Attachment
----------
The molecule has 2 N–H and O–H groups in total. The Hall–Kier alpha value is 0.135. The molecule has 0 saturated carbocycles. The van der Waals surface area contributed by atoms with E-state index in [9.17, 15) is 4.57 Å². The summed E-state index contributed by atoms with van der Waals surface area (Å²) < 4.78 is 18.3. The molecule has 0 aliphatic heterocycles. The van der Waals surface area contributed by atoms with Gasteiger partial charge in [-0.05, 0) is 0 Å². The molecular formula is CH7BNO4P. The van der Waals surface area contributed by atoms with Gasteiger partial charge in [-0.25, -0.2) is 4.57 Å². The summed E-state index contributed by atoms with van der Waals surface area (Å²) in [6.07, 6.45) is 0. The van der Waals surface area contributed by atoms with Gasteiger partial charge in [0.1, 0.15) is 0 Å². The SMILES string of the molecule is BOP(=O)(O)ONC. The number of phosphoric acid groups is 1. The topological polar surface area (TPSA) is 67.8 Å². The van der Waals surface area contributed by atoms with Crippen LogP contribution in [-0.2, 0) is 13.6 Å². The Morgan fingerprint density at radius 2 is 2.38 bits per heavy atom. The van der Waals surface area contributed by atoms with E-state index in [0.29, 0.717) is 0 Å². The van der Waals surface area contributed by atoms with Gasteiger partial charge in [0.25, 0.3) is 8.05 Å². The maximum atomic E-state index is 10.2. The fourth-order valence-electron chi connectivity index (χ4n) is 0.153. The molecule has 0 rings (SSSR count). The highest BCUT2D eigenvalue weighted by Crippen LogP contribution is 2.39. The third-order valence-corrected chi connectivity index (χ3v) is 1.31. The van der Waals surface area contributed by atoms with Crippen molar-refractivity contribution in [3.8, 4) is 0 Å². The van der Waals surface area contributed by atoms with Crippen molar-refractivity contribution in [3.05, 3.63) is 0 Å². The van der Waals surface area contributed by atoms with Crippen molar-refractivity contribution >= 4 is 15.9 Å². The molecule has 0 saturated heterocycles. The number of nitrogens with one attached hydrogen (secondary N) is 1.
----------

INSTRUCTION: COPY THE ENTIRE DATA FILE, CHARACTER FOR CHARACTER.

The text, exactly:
The molecule has 2 N–H and O–H groups in total. The Hall–Kier alpha value is 0.135. The molecule has 0 saturated carbocycles. The van der Waals surface area contributed by atoms with E-state index in [9.17, 15) is 4.57 Å². The summed E-state index contributed by atoms with van der Waals surface area (Å²) < 4.78 is 18.3. The molecule has 0 aliphatic heterocycles. The van der Waals surface area contributed by atoms with Gasteiger partial charge in [-0.05, 0) is 0 Å². The molecular formula is CH7BNO4P. The van der Waals surface area contributed by atoms with Gasteiger partial charge in [-0.25, -0.2) is 4.57 Å². The summed E-state index contributed by atoms with van der Waals surface area (Å²) in [6.07, 6.45) is 0. The van der Waals surface area contributed by atoms with Gasteiger partial charge in [0.1, 0.15) is 0 Å². The SMILES string of the molecule is BOP(=O)(O)ONC. The number of phosphoric acid groups is 1. The topological polar surface area (TPSA) is 67.8 Å². The van der Waals surface area contributed by atoms with Crippen LogP contribution in [-0.2, 0) is 13.6 Å². The Morgan fingerprint density at radius 2 is 2.38 bits per heavy atom. The van der Waals surface area contributed by atoms with E-state index in [0.29, 0.717) is 0 Å². The van der Waals surface area contributed by atoms with Gasteiger partial charge in [0.25, 0.3) is 8.05 Å². The maximum atomic E-state index is 10.2. The fourth-order valence-electron chi connectivity index (χ4n) is 0.153. The molecule has 0 rings (SSSR count). The highest BCUT2D eigenvalue weighted by Crippen LogP contribution is 2.39. The third-order valence-corrected chi connectivity index (χ3v) is 1.31. The van der Waals surface area contributed by atoms with Crippen molar-refractivity contribution in [3.8, 4) is 0 Å². The van der Waals surface area contributed by atoms with Crippen molar-refractivity contribution in [3.05, 3.63) is 0 Å². The van der Waals surface area contributed by atoms with Crippen molar-refractivity contribution >= 4 is 15.9 Å². The molecule has 0 saturated heterocycles. The number of nitrogens with one attached hydrogen (secondary N) is 1.